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May 30, 2005



I think about that when playing stealth games - how much it would TOTALLY suck if they didn't operate by simple artificial rules. I mean, if they were halfway intelligent, or say 1/10 of the way intelligent, then as soon as one of the guards saw that another guard was missing, the whole place would be on alert, and it wouldn't stop in 30 seconds - they'd keep searching until you were DEAD.

One of my favorites is when you shoot a guy (not enough to kill him) then run and hide somewhere, and 30 seconds later he's back on patrol... "hmm, must've been a mosquito."

In general, I think AI is a situational thing. I don't want fully intelligent enemies in Space Invaders, and I don't want Space Invaders to disappear. Games like that are fun, lots and lots of fun. Just because I can play an intense space shooting game against smart enemies who will maneuver like crazy doesn't mean I no longer want to mow down pitiful minions. There's no Rambo Effect in a game with enemies as smart as you. Because in real life, Rambo wouldn't live long.


The AI comment is really conditional on the type of game. I feel a strategy game SHOULD have AI that makes you cry at it's hardest level. Sports games would also benefit from better AI. At the moment, most of these games rely on giving the CPU artificial bonuses or just blatantly screwing the player without giving them an opportunity to counter it (yeah, thats a shot at EA sports)

However, as Hamumu illustrated, a fast past game like an FPS or even an RTS may become too difficult if we let the AI become too good.

Sean Barrett

Hmm, that's a weird paraphrase. The manifesto says "give us A.I. that will actually outsmart us now and then", and I agree with your rant on this. But your original summary, "AI should surprise us", is just fine without your final rephrasing of it, and until I finally clicked through on the link I was confused.

If the AI has no surprises, there's no AI--you're just playing a puzzle game. (Oversimplifying for the sake of sloganeering.)


Speaking of Manifestos: http://gbgames.com/blog/index.php?p=55

Anyway, I believe that particular manifesto was getting comments anywhere and everwhere. It's an example of how game players would make bad game designers.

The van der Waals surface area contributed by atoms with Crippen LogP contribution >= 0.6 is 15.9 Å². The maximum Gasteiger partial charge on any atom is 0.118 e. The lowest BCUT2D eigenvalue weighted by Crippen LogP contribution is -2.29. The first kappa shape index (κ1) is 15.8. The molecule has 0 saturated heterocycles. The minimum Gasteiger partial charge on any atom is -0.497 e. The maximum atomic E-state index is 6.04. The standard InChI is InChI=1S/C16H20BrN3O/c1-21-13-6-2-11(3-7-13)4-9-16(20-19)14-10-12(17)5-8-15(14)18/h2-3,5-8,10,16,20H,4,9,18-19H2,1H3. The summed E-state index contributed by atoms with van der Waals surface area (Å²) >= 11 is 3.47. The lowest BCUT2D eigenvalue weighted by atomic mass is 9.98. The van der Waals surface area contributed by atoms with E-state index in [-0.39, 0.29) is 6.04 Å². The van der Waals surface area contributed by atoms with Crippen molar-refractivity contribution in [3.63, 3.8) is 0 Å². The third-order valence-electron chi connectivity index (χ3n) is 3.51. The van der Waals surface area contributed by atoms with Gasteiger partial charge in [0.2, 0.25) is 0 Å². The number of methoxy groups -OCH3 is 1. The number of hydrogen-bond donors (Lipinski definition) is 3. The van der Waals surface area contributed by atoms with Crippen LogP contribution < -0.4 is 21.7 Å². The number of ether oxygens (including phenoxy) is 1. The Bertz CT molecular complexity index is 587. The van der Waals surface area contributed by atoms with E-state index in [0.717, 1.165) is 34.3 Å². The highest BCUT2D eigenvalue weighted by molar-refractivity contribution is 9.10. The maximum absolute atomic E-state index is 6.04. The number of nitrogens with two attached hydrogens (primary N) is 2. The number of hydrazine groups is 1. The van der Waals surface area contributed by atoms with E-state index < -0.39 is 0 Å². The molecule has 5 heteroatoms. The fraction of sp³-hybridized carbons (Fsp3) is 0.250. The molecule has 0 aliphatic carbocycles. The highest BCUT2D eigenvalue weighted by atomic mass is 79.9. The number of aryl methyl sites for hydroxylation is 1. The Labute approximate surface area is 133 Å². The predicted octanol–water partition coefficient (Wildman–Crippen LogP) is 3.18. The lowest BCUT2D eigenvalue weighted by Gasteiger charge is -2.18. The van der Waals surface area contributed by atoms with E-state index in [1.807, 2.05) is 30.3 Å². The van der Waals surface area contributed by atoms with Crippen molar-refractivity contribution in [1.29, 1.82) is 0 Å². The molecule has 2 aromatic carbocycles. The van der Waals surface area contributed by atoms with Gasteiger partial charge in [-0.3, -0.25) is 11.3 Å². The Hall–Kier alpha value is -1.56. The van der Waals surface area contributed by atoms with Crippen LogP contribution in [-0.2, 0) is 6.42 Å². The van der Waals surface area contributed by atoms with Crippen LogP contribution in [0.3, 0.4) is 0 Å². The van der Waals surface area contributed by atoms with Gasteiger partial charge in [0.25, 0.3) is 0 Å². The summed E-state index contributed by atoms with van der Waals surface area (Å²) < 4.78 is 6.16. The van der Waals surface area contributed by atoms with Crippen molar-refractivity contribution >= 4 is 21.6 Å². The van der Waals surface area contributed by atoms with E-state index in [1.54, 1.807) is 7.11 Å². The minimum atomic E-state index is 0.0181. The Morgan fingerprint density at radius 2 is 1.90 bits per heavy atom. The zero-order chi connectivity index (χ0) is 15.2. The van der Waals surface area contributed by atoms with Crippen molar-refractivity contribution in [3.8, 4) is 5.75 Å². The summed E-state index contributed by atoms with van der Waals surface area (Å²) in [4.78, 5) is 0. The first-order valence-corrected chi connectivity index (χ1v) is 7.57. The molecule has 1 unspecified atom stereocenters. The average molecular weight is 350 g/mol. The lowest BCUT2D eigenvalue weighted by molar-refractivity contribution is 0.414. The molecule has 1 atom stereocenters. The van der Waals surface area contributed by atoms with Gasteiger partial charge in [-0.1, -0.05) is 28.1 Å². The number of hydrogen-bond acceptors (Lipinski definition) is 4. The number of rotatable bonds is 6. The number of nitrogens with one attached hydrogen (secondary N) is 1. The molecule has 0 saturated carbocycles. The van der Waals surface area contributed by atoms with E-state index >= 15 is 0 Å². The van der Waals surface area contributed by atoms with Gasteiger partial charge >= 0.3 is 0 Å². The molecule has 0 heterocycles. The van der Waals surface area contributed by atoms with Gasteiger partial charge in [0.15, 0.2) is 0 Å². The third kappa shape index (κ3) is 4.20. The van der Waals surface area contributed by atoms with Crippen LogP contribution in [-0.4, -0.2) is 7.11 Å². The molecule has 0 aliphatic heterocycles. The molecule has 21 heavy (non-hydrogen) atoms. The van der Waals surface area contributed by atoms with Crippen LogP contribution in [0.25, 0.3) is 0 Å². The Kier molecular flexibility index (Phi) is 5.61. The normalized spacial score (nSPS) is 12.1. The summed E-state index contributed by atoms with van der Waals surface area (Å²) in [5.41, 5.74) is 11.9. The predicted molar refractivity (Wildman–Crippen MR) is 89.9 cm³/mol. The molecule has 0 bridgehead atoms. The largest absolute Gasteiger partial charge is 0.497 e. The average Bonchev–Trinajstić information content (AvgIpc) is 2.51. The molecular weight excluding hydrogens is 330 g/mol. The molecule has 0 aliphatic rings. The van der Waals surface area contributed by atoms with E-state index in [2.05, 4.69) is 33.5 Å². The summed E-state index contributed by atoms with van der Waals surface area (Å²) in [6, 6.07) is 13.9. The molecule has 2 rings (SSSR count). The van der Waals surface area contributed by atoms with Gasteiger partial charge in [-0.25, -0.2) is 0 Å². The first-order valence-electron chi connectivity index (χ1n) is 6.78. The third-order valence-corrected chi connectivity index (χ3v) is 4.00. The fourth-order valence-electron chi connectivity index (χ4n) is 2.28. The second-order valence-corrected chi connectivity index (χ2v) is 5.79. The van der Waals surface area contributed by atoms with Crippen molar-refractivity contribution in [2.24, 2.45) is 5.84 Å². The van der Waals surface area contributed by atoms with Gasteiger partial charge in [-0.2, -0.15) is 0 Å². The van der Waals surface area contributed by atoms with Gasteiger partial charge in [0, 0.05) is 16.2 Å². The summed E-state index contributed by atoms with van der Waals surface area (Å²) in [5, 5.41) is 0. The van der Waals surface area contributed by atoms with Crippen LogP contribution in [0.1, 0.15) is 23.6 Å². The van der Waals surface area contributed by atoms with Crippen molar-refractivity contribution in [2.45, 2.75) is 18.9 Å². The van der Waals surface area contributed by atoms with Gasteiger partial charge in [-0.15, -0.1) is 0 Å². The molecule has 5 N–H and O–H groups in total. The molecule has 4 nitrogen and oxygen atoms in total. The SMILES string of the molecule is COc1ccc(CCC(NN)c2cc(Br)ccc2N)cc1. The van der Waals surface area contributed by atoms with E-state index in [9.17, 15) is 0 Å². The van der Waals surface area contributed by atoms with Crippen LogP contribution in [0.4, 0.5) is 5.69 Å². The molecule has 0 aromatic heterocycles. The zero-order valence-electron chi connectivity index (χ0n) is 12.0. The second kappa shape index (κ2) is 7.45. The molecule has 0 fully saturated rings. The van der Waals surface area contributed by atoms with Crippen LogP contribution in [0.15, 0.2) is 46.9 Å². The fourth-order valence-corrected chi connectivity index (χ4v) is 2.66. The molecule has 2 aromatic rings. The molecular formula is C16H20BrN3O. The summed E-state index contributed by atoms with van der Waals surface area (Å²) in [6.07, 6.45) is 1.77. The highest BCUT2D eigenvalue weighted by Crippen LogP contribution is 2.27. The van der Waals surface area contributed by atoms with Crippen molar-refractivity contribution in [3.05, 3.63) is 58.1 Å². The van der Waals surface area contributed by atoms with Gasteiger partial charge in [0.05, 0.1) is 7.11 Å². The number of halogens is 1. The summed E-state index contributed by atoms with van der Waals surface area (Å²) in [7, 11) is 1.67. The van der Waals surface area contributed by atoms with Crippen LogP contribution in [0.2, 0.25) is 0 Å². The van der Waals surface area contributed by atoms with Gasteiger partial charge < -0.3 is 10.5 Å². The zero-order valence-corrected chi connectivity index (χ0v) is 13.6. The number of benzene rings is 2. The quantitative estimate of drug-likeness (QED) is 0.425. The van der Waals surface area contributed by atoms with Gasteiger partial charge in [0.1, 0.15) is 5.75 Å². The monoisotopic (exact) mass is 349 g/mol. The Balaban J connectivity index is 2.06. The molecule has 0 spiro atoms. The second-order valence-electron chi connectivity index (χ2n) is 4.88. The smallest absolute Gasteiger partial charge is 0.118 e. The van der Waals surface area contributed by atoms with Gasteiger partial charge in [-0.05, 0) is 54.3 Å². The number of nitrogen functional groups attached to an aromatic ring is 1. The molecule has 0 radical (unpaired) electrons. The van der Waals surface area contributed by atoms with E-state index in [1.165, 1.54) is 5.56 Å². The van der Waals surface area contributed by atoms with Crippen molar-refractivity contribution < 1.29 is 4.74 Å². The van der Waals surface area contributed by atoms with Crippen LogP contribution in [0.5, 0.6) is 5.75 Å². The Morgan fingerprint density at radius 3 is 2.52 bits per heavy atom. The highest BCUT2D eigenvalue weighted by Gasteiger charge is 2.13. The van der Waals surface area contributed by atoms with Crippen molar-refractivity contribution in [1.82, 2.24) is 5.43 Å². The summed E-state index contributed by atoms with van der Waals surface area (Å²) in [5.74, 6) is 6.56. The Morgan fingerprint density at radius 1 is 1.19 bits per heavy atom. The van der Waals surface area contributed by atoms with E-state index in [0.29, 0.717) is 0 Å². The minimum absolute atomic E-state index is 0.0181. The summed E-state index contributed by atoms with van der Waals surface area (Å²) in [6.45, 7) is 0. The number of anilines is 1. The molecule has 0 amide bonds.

Video games have alread gotten past the "let's make the AI incredibly smart and difficult" phase. More challenge does not equate to more fun.

Still, a lot in the manifesto rings true. An AI that actually surprises you by doing things "creatively" is much better than one that is predictable, and the challenge is making it appear intelligent without making it overbearing and omniscient. All the processing power in the world won't help unless someone can make the balanced combination of algorithms. AI isn't as easy as graphics.

Nathan McKenzie

"An AI that actually surprises you by doing things "creatively" is much better than one that is predictable"

(Blue in face mode initiating)

Is it?

AI that surprises you can certainly help with immersion if you're simulating humans, I can cede that.

And AI that surprises you is really important if you're making a game that simulates a competitive, equal sides game like Unreal Tournament or Chess or Street Fighter or Starcraft or Civilization. I can see that too.

But would a Zelda game REALLY be _better_ if the enemies did unpredictable things, and the bosses stopped being random pattern based? Would Resident Evil 4 _really_ benefit from enemies that did the unexpected? Or Devil May Cry? Or Ico? Or Ikaruga? Or Doom 1?

Or Lode Runner or Pac Man or Epyx's Impossible Mission or Pooyan or Robotron? Several of these would cease to be meaningful games if you tried to make the AI unpredictable. Are these game models that people are incapable of experiencing pleasure from any more?

I like the fact that in Super Mario Brothers, green turtles walk off of ledges and red turtles don't. The predictability is a big part of what let's me, as a player, make interesting plans of attack when I see those enemies on the screen. It's a big part of how the designers are able to pace my experience and differentiate what sorts of challenges I'll face, thus keeping me interested. The more that AI makes enemies unpredictable and all able to do the same stuff, the more samey a game becomes over the long run, for me, if it's a linear obstacle-course thrill ride sort of game.

It might just be my particular aesthetics with certain kinds of games, but I'm still not at all sold on the topic of "more better AI == more better game". I think they're at times orthagonal, or worse... which curiously mirrors my "more better physics == more better game" stance, a subset of my popular "more better buzzword == more better game" theory that I've been bandying about.


How about "fun_battles = enemy_intelligence * number_of_enemies"?

It's not perfect, but it's another theory. So I'm with the writers of this manifesto that it's a great thing "now and then." Granted their Doom III example is a very bad one. And in Zelda that would take the attention off of what it's famous for, it's combo of light fighting and fun puzzles. It's just like what was earlier said; it can destroy the Rambo fantasy in many games. (Or maybe better, Hot Shots: Part Deux.) But that doesn't mean that it's a universally bad idea.